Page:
While Gregorie was in charge of the whole design project, credit for the detailing and ornamentation went to Bruno Kolt and Willis P. Wagner. Especially noteworthy was the sweeping horizontal dash with all the gauges contained under a single piece of ivory plastic -- the same concept as in 1940, but better executed. Wagner would play a key role in trim and detail on all models through 1948.
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Introduction of the 1941 Ford Super DeLuxe
With a new series of top-of-the-line models, the company prepared for the introduction of the Ford Super DeLuxe. This series was offered as a Tudor, Fordor, coupe, convertible coupe (now with an electrically operated top), wooden-bodied station wagon, and a reincarnated coupe sedan (it had been dropped after 1938).
The Ford Super DeLuxe sported more chrome and stainless on the exterior than the other models, plus all manner of interior upgrades including a clock, choice of interior fabrics, "Kelobra" wood-grained dash and door moldings, and a smart Super DeLuxe horn ring. Another feature was crank-controlled vent windows. Super DeLuxe colors were Lochaven Green, Mayfair Maroon, Paradise Gray, Black, Harbor Gray, and Cayuga Blue.
The mid-range DeLuxe series listed a Tudor, Fordor, coupe, and woody wagon, but not a coupe sedan or convertible. Colors were Black, Harbor Gray, and Cayuga Blue. Predictably, the DeLuxe had less bright trim (no wheel trim rings, for example) and only the center grille was chromed.
But DeLuxes did retain dual windshield wipers and sun visors and some Ebony woodgrain. The Super DeLuxe and DeLuxe had the V-8 as standard equipment, the new six being a $15 delete option.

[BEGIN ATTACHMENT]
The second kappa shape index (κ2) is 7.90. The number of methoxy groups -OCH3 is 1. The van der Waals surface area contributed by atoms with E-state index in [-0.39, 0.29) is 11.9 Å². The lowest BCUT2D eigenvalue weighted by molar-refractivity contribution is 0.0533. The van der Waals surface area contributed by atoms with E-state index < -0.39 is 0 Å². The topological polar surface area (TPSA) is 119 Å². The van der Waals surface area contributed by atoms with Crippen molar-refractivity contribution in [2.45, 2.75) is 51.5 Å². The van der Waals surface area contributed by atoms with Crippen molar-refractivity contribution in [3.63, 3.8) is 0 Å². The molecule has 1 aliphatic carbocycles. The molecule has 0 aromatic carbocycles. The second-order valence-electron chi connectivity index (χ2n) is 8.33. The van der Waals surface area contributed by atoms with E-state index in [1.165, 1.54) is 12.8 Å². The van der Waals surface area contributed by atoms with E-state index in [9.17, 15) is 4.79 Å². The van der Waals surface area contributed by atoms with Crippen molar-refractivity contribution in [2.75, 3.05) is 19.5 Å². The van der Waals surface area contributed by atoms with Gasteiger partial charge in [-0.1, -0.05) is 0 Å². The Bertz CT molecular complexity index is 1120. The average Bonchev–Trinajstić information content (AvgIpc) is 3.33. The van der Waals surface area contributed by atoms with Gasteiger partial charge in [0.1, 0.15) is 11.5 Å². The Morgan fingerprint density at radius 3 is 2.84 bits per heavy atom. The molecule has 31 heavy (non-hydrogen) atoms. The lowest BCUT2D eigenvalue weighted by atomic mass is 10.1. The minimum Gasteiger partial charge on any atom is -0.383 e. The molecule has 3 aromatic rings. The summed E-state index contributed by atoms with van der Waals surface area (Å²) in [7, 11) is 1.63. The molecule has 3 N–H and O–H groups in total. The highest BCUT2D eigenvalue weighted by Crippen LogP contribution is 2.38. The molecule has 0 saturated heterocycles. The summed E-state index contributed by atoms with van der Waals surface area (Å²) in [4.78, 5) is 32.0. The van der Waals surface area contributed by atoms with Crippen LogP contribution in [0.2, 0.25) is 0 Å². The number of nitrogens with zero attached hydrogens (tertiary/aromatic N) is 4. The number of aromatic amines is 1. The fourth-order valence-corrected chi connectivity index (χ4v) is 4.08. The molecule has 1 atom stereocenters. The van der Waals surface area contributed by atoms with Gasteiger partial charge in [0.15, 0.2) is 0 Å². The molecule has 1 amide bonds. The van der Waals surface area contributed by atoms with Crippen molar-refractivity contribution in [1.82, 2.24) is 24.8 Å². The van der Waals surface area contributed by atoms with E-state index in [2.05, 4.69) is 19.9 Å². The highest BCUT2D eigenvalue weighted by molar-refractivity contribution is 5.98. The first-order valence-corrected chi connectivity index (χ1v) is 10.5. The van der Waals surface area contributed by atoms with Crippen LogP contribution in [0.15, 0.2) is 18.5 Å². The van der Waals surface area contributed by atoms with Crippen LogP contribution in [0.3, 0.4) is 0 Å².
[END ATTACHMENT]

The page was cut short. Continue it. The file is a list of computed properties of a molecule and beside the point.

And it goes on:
The new Special series came only as a Tudor, Fordor, and coupe -- and only in Harbor Gray, although any Super DeLuxe color could be had for $20 extra. And heresy to Henry for sure, for the new six was the standard -- and only -- engine offered. A true stripper, the Special received only a single horn, single taillight, and single wiper and visor.
Though two coupe versions were listed for other series, the only Special coupe had a top-hinged seatback that lifted upward from the bottom to expose the trunk area. In DeLuxe/Super DeLuxe versions, a split seatback pivoted forward into fold-down jump seats for two additional passengers.
Prices for the 1941s ranged from $684 for the Special coupe six to $859 for the Super DeLuxe Fordor V-8 to $1,013 for the Ford Super DeLuxe V-8 wagon, the first Ford to top the $1,000 barrier since the 1930 Model A Town Car. The new Ford Super DeLuxes averaged about $50 more than DeLuxes.
See the next page for information about the 1942 Ford Super DeLuxe.
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1942 Ford Super DeLuxe
The 1942 Ford Super DeLuxe, introduced on September 12, 1941, can only be described as less car for more money. Prices crept up across the board by about $100, and signs of material shortages were evident everywhere (an industry-wide problem).